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Examine the presentation of Othello in Act One

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Examine the presentation of Othello in Act One Throughout Act 1, the way in which Othello is presented varies according to the person talking about Othello and the various situations that each person is in. Some of these opinions are honest, while others are said for manipulative reasons. Scene 1 begins with a conversation between Iago and Roderigo, where Iago is reassuring Roderigo that he knows nothing of Desdemona and Othello's marriage. In this scene we discover that both Roderigo and Iago dislike Othello because they clearly talk of their hate for him and they refer to him using many unkind terms, especially those referring to his race, e.g. 'the old black ram', 'thick-lips', 'a barbary horse'. We must bear in mind at this point that the audience would too have been prejudiced against this man already for his race, as England was indeed a racist country in the Elizabethan audience. The fact that Othello is black would have already given the audience a negative view of him. ...read more.


We only see his opinion of Othello when he realises that he has married Desdemona. It is then, from his rage and feelings of betrayal, that we know he does not see Othello as fit to marry his daughter. When he discovers she is massing he says "It is too true an evil: gone she is". She clearly shows us his anger. In the next scene, we see Othello for the first time talking to Iago. He presents himself as a bold, honest and modest character. He says not an unkind word about anyone, so we see that he is not at all like Iago and Roderigo have described. Also, we see Iago talking away to Othello in a friendly way, even though he has said how much he hates him behind his back. When the audience see how two-faced Iago is, they realise that he is not a totally honest and moralistic character, so he becomes an unreliable source of fair and honest opinions. Another aspect that we notice about Othello is the way he does not crack under pressure. ...read more.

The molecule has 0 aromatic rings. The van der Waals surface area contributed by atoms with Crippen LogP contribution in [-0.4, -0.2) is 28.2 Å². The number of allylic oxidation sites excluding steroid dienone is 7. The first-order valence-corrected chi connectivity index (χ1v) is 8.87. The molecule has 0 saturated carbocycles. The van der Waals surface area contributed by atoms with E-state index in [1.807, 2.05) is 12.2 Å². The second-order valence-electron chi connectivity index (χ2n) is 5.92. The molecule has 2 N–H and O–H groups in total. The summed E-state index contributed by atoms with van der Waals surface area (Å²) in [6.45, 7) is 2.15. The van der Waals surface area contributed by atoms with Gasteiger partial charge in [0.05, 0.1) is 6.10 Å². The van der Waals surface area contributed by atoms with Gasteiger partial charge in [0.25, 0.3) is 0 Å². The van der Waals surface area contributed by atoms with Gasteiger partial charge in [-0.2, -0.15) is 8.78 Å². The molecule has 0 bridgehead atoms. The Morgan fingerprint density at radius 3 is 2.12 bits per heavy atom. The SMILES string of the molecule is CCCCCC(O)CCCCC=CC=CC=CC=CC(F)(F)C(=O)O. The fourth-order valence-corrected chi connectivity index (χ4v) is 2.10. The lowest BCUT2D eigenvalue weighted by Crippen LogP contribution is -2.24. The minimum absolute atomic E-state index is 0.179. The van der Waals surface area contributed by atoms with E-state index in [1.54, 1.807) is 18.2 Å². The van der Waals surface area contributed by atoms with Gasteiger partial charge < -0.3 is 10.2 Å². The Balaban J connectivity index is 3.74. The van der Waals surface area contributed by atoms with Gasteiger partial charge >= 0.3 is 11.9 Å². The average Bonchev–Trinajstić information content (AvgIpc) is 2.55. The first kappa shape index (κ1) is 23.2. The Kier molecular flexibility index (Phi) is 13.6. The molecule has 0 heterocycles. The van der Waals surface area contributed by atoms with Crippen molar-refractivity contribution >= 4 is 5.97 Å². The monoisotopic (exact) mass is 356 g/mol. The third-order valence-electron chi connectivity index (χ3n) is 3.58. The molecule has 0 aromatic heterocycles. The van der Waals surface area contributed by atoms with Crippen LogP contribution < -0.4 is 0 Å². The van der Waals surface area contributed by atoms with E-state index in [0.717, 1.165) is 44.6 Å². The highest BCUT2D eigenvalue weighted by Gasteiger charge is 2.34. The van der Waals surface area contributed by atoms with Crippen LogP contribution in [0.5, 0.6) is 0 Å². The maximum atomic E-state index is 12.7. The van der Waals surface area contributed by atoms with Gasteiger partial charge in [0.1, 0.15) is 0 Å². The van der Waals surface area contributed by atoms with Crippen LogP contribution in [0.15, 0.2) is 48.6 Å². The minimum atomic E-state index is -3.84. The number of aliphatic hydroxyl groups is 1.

He tells an honest account of how Desdemona began to love him for his personality, not because he had bewitched her. To protest his innocence he says to the Senate "Rude am I in my speech, And little bless'd with the soft phrase of peace", to show that he has little charm which he could have bewitched her with. There are no extravagant claims or complications in his story so it seems unlikely that it would be untrue. We begin to see him as a truthful, modest man who is treated unfairly for his race. The speech in this scene is a chance for the audience to judge his character fairly. So first we see Othello being presented as a disliked figure, but this is by two people with not a great amount of authority. We then meet Othello and he presents himself as a generally pleasant person. We realise nobody sees him as a fit husband to Desdemona, but as a respected military leader. Despite Brabantio, Roderigo and Iago's efforts, Othello is presented as an innocent, honest man who is an unfortunate victim of prejudice. Jen Stringer 10C ...read more.

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